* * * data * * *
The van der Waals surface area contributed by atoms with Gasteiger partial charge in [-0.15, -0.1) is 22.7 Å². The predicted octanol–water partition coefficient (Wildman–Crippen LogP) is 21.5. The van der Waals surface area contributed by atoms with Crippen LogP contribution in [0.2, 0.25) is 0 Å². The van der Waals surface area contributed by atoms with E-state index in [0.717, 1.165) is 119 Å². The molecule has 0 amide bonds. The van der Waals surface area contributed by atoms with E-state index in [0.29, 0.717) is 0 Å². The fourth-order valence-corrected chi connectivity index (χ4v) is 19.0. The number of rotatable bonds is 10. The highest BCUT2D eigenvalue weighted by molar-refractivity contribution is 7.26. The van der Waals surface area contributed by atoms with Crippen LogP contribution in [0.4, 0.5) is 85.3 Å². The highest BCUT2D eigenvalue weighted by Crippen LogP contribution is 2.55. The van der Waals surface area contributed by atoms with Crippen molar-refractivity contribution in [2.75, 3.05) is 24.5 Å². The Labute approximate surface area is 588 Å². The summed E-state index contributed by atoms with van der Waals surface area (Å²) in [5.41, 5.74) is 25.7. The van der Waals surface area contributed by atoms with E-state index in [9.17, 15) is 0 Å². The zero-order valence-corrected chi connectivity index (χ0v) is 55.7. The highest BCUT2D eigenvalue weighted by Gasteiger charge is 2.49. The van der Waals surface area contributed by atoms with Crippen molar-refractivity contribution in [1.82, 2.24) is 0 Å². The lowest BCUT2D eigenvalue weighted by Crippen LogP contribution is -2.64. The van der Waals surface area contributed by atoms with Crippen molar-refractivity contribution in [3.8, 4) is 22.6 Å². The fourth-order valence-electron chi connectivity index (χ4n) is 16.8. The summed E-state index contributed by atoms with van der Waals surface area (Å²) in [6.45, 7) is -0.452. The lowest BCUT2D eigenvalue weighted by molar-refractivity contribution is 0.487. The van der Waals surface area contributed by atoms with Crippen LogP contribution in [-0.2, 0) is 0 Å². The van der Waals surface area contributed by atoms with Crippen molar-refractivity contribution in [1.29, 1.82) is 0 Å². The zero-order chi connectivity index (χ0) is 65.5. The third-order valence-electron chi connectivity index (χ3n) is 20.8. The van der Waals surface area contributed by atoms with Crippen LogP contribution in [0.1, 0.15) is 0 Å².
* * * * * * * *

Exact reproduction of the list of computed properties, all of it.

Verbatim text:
The van der Waals surface area contributed by atoms with Gasteiger partial charge in [-0.15, -0.1) is 22.7 Å². The predicted octanol–water partition coefficient (Wildman–Crippen LogP) is 21.5. The van der Waals surface area contributed by atoms with Crippen LogP contribution in [0.2, 0.25) is 0 Å². The van der Waals surface area contributed by atoms with E-state index in [0.717, 1.165) is 119 Å². The molecule has 0 amide bonds. The van der Waals surface area contributed by atoms with E-state index in [0.29, 0.717) is 0 Å². The fourth-order valence-corrected chi connectivity index (χ4v) is 19.0. The number of rotatable bonds is 10. The highest BCUT2D eigenvalue weighted by molar-refractivity contribution is 7.26. The van der Waals surface area contributed by atoms with Crippen LogP contribution in [0.4, 0.5) is 85.3 Å². The highest BCUT2D eigenvalue weighted by Crippen LogP contribution is 2.55. The van der Waals surface area contributed by atoms with Crippen molar-refractivity contribution in [2.75, 3.05) is 24.5 Å². The Labute approximate surface area is 588 Å². The summed E-state index contributed by atoms with van der Waals surface area (Å²) in [5.41, 5.74) is 25.7. The van der Waals surface area contributed by atoms with E-state index in [9.17, 15) is 0 Å². The zero-order valence-corrected chi connectivity index (χ0v) is 55.7. The highest BCUT2D eigenvalue weighted by Gasteiger charge is 2.49. The van der Waals surface area contributed by atoms with Crippen molar-refractivity contribution in [1.82, 2.24) is 0 Å². The lowest BCUT2D eigenvalue weighted by Crippen LogP contribution is -2.64. The van der Waals surface area contributed by atoms with Crippen molar-refractivity contribution in [3.8, 4) is 22.6 Å². The fourth-order valence-electron chi connectivity index (χ4n) is 16.8. The summed E-state index contributed by atoms with van der Waals surface area (Å²) in [6.45, 7) is -0.452. The lowest BCUT2D eigenvalue weighted by molar-refractivity contribution is 0.487. The van der Waals surface area contributed by atoms with Crippen LogP contribution in [-0.2, 0) is 0 Å². The van der Waals surface area contributed by atoms with Crippen molar-refractivity contribution in [1.29, 1.82) is 0 Å². The zero-order chi connectivity index (χ0) is 65.5. The third-order valence-electron chi connectivity index (χ3n) is 20.8. The van der Waals surface area contributed by atoms with Crippen LogP contribution in [0.1, 0.15) is 0 Å².